|Who's the Dodgers' alibi?|
The family of Bryan Stow sued the Dodgers this week
for negligence, arguing the stadium failed to provide sufficient security guards who could have prevented the 42-year-old Giants fan from being knocked into a coma after the opener game March 31.
But personal injury lawyers say the Stow family will have to prove that the Dodgers should have been able to foresee the likelihood of such a brutal attack, and that the beating could have been prevented if the team and Dodger Stadium had taken action.
"California courts have been extremely pro-landowner, pro-Chamber of Commerce on this issue for the last 20 years," says San Francisco attorney Mike Kelly.
Kelly represented the family of Tony Bologna in their lawsuit against San Francisco, which claimed that the city's sanctuary city ordinance allowed the
undocumented suspect to kill Bologna and his two sons in 2008. A San
Francisco judge threw out the case.
"You have to be able to show that if it's an expensive fix, like hiring on more security guards or installing cameras, there's a high probability that [a violent act] is going to happen," Kelly says.
clearly spells out its case for why the Dodgers should have known it was just a matter of time before a crime like the attack on Stow would occur.
"There are more instances of criminal activity in Dodger Stadium than in any other Major League Baseball Stadium," the suit states. The family alleges similar incidents, including a death, have happened at the stadium since 2004. They also say that criminals and gang members use games as a place to meet, plan, and carry out crimes.
While knowing this, the stadium still cut security. The cutbacks, the suit alleges, "accelerated since 2009 primarily as a cost-saving measure due to owner and principal Frank McCourt's financial mismanagement and family woes."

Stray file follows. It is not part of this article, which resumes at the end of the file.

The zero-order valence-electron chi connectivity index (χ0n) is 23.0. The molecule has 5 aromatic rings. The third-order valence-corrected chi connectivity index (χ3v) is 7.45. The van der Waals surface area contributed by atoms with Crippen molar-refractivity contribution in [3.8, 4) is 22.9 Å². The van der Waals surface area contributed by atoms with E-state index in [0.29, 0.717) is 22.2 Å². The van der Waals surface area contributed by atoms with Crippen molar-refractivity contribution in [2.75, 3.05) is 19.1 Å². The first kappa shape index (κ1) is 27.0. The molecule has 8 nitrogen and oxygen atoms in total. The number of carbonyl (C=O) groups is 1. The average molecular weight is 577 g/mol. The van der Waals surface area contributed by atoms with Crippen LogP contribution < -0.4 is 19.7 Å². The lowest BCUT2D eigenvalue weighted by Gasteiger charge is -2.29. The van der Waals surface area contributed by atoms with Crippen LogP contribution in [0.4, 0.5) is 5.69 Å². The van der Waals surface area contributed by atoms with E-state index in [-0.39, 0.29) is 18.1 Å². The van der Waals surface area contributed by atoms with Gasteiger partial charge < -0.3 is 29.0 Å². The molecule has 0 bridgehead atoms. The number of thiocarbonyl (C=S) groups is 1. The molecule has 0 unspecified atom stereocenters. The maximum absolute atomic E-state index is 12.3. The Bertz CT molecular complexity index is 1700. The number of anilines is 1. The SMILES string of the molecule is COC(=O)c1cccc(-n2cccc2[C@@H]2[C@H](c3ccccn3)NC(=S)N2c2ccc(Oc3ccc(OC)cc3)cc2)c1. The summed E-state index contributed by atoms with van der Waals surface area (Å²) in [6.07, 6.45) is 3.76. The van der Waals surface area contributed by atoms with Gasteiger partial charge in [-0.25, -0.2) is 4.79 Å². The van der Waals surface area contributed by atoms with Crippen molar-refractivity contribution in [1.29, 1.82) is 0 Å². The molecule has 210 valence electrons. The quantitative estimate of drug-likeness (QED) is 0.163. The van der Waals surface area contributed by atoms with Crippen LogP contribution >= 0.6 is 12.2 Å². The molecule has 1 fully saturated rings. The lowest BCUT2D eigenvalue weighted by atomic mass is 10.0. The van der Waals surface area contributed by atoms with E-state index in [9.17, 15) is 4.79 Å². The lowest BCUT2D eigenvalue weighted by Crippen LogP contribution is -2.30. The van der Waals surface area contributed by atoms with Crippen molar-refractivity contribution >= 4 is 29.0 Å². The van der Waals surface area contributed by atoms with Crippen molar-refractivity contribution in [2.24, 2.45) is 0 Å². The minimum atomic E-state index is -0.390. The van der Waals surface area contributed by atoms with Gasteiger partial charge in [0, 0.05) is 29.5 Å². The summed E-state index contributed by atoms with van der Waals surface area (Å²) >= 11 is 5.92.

"If that's true, then there's a real basis for the lawsuit," says Eustace de Saint Phalle, another San Francisco-based personal injury attorney who has represented several clients who were injured at large music venues. "If someone has a lot of security issues going on and they intentionally want to stick their head in the sand, that's not reasonable ... the standard is what a reasonably prudent person would have done due to the knowledge they had or should have had."
The suit states that Stow and five friends -- all in black and orange Giants gear -- were harassed as soon as they got out of a cab at the stadium. Security did nothing during the game while some men threw hot dogs, peanuts, and wrappers at Stow and his friends. After the game, Stow was beaten in the parking lot, yet it took 10 to 15 minutes for Dodgers security to respond, according to the suit.
The suit says the Dodgers failed to take precautions like curbing alcohol consumption, and not letting gang members or criminals into the games. There was insufficient security and lighting in the parking lot or the taxi line area where Stow was attacked.
But Kelly says it seems that only the security complaint is will stand up in court. California has a no-liability alcohol policy, and it's difficult to identify gang members. (Plus that might raise substantial civil rights issues.)
The suit states that punitive damages against the Dodgers would "discourage similar conduct in the future."
"Often these cases aren't just about money," says Saint Phalle. "It's about holding the corporation responsible when they try to cut back on people's safety. The reason we have a court system is to try to prevent these things from happening again."Follow us on Twitter at @TheSnitchSF